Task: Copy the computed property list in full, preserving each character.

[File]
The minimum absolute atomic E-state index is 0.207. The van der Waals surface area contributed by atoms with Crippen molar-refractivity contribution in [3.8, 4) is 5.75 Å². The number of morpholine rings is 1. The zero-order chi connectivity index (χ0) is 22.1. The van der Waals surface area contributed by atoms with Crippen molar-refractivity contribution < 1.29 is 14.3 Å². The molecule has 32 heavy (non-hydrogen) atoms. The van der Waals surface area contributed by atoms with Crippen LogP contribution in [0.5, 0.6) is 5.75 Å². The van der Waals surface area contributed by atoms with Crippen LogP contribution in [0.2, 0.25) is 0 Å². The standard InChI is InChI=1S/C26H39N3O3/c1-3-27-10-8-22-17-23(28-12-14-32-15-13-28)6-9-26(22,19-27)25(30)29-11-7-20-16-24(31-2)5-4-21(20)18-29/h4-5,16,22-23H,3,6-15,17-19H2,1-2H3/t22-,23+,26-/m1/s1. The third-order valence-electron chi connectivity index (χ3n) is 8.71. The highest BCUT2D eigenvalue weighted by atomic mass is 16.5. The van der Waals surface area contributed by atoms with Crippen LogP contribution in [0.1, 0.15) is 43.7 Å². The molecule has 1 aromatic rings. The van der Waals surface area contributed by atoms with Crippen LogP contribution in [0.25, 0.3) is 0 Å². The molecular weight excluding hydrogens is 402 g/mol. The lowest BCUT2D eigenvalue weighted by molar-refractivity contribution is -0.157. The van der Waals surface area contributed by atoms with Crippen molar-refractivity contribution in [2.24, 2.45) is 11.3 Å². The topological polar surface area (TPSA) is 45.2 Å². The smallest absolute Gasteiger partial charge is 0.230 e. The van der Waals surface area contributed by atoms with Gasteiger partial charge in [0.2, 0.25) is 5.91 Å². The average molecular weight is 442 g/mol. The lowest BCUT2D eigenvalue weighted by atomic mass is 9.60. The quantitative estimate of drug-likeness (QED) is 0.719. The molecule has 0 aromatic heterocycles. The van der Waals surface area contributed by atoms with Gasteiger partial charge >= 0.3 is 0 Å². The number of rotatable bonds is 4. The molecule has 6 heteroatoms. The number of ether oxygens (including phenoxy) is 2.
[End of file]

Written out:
The minimum absolute atomic E-state index is 0.207. The van der Waals surface area contributed by atoms with Crippen molar-refractivity contribution in [3.8, 4) is 5.75 Å². The number of morpholine rings is 1. The zero-order chi connectivity index (χ0) is 22.1. The van der Waals surface area contributed by atoms with Crippen molar-refractivity contribution < 1.29 is 14.3 Å². The molecule has 32 heavy (non-hydrogen) atoms. The van der Waals surface area contributed by atoms with Crippen LogP contribution in [0.5, 0.6) is 5.75 Å². The van der Waals surface area contributed by atoms with Crippen LogP contribution in [0.2, 0.25) is 0 Å². The standard InChI is InChI=1S/C26H39N3O3/c1-3-27-10-8-22-17-23(28-12-14-32-15-13-28)6-9-26(22,19-27)25(30)29-11-7-20-16-24(31-2)5-4-21(20)18-29/h4-5,16,22-23H,3,6-15,17-19H2,1-2H3/t22-,23+,26-/m1/s1. The third-order valence-electron chi connectivity index (χ3n) is 8.71. The highest BCUT2D eigenvalue weighted by atomic mass is 16.5. The van der Waals surface area contributed by atoms with Crippen LogP contribution in [0.1, 0.15) is 43.7 Å². The molecule has 1 aromatic rings. The van der Waals surface area contributed by atoms with Crippen LogP contribution in [0.25, 0.3) is 0 Å². The molecular weight excluding hydrogens is 402 g/mol. The lowest BCUT2D eigenvalue weighted by molar-refractivity contribution is -0.157. The van der Waals surface area contributed by atoms with Crippen molar-refractivity contribution in [2.24, 2.45) is 11.3 Å². The topological polar surface area (TPSA) is 45.2 Å². The smallest absolute Gasteiger partial charge is 0.230 e. The van der Waals surface area contributed by atoms with Gasteiger partial charge in [0.2, 0.25) is 5.91 Å². The average molecular weight is 442 g/mol. The lowest BCUT2D eigenvalue weighted by atomic mass is 9.60. The quantitative estimate of drug-likeness (QED) is 0.719. The molecule has 0 aromatic heterocycles. The van der Waals surface area contributed by atoms with Gasteiger partial charge >= 0.3 is 0 Å². The number of rotatable bonds is 4. The molecule has 6 heteroatoms. The number of ether oxygens (including phenoxy) is 2.